Committed multi-disciplinary senior team: medical, nursing & management Well embedded ambulatory philosophy of care Use of CYP & family feedback in service delivery Separate Assessment area co-located with inpatient service Paediatric Nurse Practitioner role within Assessment service, commitment to further development of the role. Commitment to ‘whole system’ approach and quality improvement methodology Limited capacity in ED: Small CYP waiting area – CYP exposed to the noise of the main A&E waiting environment - 1 cubicle allocated to see CYP (14,000 CYP seen per annum) ED: ENPs see CYP over 3yrs with minor injuries (1 ENP will see all CYP) Observations Committed multi-disciplinary team leading CYP services 1 Registered children’s nurse in ED – co-ordinating education of ED staff Speciality doctor linking in with ED – one session per week Education of staff across ED & Paediatrics Light, bright, well organised CYP environment – implementation of productive ward Staff trained & have access to
Established Children’s board with Executive support Active Commissioner engagement in service provision & development Commitment to whole system working in addressing the QIPP agenda Medical Staff working patterns – Consultant evening cover during periods of peak activity Support of Nurse Practitioner role development Patient engagement
Model of Care: Assessment Service/ED The Assessment unit is located at the front of the inpatient paediatric ward in a 6 bedded area (there is a much better area at back of ward that they could locate to). The ED has a very small CYP waiting area which is within the main adult waiting area, the ED has one allocated cubicle for children and one RN (Child) Nurse. There are shared resuscitation facilities with an allocated paediatric resuscitation bay.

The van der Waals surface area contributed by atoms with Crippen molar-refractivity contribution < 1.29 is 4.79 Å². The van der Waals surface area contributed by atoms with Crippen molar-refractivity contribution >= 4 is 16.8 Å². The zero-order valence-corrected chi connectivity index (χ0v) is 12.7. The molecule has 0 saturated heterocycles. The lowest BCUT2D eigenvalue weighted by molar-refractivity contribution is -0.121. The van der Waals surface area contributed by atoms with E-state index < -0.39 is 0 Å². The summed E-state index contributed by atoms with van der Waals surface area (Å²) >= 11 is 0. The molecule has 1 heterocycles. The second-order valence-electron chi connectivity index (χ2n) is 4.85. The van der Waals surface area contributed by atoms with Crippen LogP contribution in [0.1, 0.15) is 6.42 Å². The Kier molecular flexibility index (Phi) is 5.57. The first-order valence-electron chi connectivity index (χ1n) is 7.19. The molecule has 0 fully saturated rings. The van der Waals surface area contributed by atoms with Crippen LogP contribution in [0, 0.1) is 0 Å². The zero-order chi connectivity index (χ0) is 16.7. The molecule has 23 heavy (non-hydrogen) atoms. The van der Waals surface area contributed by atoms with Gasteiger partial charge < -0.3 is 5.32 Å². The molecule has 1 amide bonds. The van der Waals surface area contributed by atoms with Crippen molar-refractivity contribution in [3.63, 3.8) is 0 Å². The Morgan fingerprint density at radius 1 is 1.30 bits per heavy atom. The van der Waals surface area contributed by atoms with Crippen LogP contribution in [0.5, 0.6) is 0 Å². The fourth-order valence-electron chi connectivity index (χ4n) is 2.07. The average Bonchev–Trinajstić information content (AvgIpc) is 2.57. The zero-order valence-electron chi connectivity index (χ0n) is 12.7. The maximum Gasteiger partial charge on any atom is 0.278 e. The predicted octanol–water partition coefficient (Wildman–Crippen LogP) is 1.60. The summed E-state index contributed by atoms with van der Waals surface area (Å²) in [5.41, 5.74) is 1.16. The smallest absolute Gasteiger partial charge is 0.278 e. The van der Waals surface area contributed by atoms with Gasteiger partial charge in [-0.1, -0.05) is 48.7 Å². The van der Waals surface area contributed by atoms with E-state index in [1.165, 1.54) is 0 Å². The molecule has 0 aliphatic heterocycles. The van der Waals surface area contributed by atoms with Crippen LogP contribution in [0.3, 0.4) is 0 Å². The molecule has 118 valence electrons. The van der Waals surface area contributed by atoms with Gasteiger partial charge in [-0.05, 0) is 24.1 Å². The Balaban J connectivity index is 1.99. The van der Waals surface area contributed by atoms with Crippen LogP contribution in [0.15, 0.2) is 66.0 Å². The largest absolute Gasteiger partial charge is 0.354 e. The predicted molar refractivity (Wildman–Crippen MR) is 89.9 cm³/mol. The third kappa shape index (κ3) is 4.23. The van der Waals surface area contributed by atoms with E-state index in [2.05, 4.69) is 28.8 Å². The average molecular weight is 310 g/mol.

Elements to share Productive ward – patient status at a glance/confidentiality addressed Growth & development of the Continuing care team Young People accepted up to 18 years of age Multi-disciplinary resuscitation scenario training – including ambulance service ‘Pain’ passport Good at recognising success & developing staff Linking in with Minor injury units/Walk in
required Increase in isolation & cubicle facilities to reflect current activity Opportunities/considerations Review of nursing establishment within ED to reflect CYP activity (14,000 per annum) – currently 1 RN (Child) in ED Consider professional leadership for Children’s Nurses in ED Ensure ED Nursing staff have opportunities to gain competencies in assessment & management of the sick & injured child (RCN/RCPCH 2010) Implementation of monthly shared learning resuscitation training scenarios engaging ED, Paediatrics & Anaesthetics Review of ED environment for CYP Co-location of CYP Assessment service with ED Formalise nurse led discharge practice PGDs to be extended Streaming of elective activity – focus initially on phlebotomy service Implementation of ‘You’re welcome’ standards within one service initially e.g. TOP th Replace 8 consultant & 2 acute paediatrician posts Lean Senior Nursing structure: consider role of Matron & Lead Nurse with Trust wide responsibility for CYP activity Ongoing work with Commissioners regarding Community Children’s Nursing Opportunities/considerations Establish a CYP Strategy/operational group that brings together both organisations & stakeholders to ensure delivery of high quality care across organisations/departments – executive leadership Location of the CYP Assessment service – consider colocation with ED in future Operational nursing lead for CYP Assessment service Role of the play specialist – demonstration of impact e.g. K wire removal with distraction Consider streaming of elective activity Consider streaming of emergency & urgent care activity - clarity regarding GP hotlines/Rapid Access